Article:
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Dover Post
  • Capital School District Superintendent Michael Thomas has new contract extension

  • Capital School District Board of Education extended Superintendent Michael Thomas' contract to 2015 at Monday night's meeting in Dover since the two-year contract extension the board gave him in May 2012 violated the state Freedom of Information Act.
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  • The Capital School District Board of Education extended Superintendent Michael Thomas' contract to 2015 at Monday night's meeting in Dover since the two-year contract extension the board gave him in May 2012 violated the state Freedom of Information Act.
    Thomas' current, five-year contract already had a clause in it that automatically renewed his contract if the board had not taken action by December 2012. That clause became active when the Delaware Department of Justice opined that the Capital school board's May 16, 2012 vote to extend Thomas' contract for two years was null and void given that the board did not clearly state its intention to vote on that issue after a second, closed-door session that night.
    The Capital school board's vote Monday night ensured Thomas did indeed stay with the district for two years, rather than just one, because of the board majority's desire to have Thomas oversee the completion of the new Dover High School under construction. The $114 million crown jewel of the school district's capital construction project, which residents approved in the last capital referendum, was scheduled to be completed by autumn of 2014.
    Board member Matt Lindell moved to extend Thomas' contract to 2015, with some added provisos that added some beef to the board's review of the superintendent's performance. Dr. Raymond Paylor seconded that motion during the meeting held in the Capital School District Administration Complex boardroom.
    Lindell, Paylor, Board President Kay Dietz-Sass and Vice President Phillip Martino then voted for the contract while Brian Lewis cast the lone no vote.
    The Capital School District Board of Education had scheduled a new vote on a Thomas' extension in light of the Dec. 21, 2012 opinion Arrendered by Deputy Attorney General Jason W. Staib and State Solicitor Ian R. McConnel on Capital's May 2012 vote.
    The state's attorneys concluded that the Capital Board of Education violated FOIA when it led those attending its May 2012 meeting to believe that it would not take action on the listed agenda item, "Superintendent Contract."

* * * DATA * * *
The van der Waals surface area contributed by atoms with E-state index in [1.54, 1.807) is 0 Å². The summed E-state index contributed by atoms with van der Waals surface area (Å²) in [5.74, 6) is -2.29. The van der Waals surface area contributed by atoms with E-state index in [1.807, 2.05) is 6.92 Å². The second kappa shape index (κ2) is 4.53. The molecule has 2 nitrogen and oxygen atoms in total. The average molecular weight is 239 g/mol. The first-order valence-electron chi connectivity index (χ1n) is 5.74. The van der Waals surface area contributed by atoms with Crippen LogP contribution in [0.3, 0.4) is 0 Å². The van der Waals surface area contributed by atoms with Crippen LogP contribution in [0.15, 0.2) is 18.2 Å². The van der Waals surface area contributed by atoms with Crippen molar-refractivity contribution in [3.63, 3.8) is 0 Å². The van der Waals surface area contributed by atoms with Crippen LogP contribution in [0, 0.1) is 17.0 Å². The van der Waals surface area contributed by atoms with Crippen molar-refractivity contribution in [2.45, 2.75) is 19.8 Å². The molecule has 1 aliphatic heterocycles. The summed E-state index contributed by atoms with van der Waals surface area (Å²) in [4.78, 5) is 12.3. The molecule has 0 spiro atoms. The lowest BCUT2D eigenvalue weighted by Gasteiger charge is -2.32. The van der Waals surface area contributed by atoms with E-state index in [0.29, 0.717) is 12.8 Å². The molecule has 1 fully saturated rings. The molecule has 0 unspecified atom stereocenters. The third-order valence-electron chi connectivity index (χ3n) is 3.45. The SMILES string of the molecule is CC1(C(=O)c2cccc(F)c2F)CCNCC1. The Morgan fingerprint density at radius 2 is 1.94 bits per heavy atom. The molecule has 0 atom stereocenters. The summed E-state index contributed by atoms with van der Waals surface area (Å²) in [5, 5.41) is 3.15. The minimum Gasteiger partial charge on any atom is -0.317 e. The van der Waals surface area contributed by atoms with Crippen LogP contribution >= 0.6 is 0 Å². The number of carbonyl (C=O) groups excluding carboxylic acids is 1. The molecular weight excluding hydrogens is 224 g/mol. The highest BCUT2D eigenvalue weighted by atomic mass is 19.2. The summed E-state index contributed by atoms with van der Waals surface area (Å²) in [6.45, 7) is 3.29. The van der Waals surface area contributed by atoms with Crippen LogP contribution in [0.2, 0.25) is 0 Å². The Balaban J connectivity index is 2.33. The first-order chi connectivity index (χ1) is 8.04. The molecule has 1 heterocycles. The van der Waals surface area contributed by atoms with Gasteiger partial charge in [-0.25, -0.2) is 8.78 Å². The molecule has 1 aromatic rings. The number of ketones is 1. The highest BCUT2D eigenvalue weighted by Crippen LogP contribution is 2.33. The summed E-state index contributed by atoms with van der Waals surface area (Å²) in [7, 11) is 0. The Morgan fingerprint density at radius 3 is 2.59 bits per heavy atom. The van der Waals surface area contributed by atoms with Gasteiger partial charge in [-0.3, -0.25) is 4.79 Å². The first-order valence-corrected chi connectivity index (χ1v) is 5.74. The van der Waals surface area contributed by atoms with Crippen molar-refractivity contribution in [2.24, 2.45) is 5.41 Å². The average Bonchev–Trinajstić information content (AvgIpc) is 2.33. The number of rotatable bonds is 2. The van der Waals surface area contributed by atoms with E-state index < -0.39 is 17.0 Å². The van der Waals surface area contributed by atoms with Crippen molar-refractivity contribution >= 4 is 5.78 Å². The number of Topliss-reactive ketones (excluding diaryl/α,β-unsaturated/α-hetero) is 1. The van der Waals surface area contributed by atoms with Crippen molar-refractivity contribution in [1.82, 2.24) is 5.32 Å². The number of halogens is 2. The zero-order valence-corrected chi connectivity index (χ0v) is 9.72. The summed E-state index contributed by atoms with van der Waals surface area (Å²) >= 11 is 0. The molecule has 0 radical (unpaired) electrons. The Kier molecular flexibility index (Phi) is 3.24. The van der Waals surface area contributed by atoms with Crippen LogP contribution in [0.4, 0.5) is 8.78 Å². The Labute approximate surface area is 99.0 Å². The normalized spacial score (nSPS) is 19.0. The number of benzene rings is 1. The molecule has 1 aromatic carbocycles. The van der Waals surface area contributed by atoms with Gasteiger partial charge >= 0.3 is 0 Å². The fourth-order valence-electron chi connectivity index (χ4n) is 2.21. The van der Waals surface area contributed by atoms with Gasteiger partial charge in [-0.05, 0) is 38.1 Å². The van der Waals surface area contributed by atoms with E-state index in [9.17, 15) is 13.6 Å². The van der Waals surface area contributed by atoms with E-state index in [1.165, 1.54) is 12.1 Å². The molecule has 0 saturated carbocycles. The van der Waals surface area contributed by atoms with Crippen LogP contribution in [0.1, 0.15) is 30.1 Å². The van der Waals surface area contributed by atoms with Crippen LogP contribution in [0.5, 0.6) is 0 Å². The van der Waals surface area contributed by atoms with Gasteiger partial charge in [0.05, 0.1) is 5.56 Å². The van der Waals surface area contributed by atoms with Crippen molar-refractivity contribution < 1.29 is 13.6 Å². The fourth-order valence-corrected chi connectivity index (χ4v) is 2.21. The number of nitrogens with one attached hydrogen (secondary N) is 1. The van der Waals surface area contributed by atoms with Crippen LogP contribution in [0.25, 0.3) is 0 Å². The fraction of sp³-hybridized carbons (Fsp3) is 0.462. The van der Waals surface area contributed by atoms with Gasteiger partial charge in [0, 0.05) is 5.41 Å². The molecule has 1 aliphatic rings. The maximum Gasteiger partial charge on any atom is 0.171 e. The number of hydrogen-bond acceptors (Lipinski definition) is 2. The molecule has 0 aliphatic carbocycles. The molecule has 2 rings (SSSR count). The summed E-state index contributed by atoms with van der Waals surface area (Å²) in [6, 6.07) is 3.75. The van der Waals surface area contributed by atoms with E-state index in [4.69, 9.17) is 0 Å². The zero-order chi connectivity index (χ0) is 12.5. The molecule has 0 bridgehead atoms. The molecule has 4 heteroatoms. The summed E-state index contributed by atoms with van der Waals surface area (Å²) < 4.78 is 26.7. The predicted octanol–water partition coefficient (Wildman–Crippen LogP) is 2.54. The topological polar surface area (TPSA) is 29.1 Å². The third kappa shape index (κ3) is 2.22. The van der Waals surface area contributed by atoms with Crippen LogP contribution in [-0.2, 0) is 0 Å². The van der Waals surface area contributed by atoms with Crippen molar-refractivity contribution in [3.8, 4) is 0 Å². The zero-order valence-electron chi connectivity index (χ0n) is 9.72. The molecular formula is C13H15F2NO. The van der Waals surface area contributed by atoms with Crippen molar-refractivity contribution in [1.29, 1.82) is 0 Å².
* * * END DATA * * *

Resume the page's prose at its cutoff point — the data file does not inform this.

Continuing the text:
That was because Martino, who was president at the time, inadvertently skipped over the agenda item before the board went into a second, closed-door executive session to finish its discussion on the personnel matter, DOJ's opinion stated. The board came back into open session and held a split, 3-2, to give Thomas an extension before an empty auditorium.
    DOJ attorneys ruled that the misstep was unintentional, but they opined that Capital had to hold a new vote.
    Thomas's current five-year contract was set to expire on June 30, 2013. But the provision that automatically renewed his contract for the 2013-2014 school year was included in his contract as required by state law, he said. "Failure on the part of the Board or the Superintendent to notify the other in writing by certified mail, no later than six months prior to the expiration of the Agreement, of either party's intent not to renew the Agreement, will automatically result in a one-year extension of the existing Agreement," the contract states in part.
    Page 2 of 2 - Thomas said his annual salary was $165,785.98.
    The December opinion was Capital's second FOIA violation within the last two years. The state Department of Justice also determined in a Jan. 5, 2012 opinion that the Capital School District violated Delaware's Freedom of Information Act when its board of education approved pay raises for administrators as a last minute agenda item at its Aug. 24, 2012 meeting. The Capital Board of Education had to hold another vote on Feb. 8, 2012 to approve the pay raises retroactively.
    Both Kay Dietz-Sass and Thomas said Capital had done an exemplary job of interpreting and following open government laws by and large. But, this was another lesson learned and applicable to future board votes, the school officials said.

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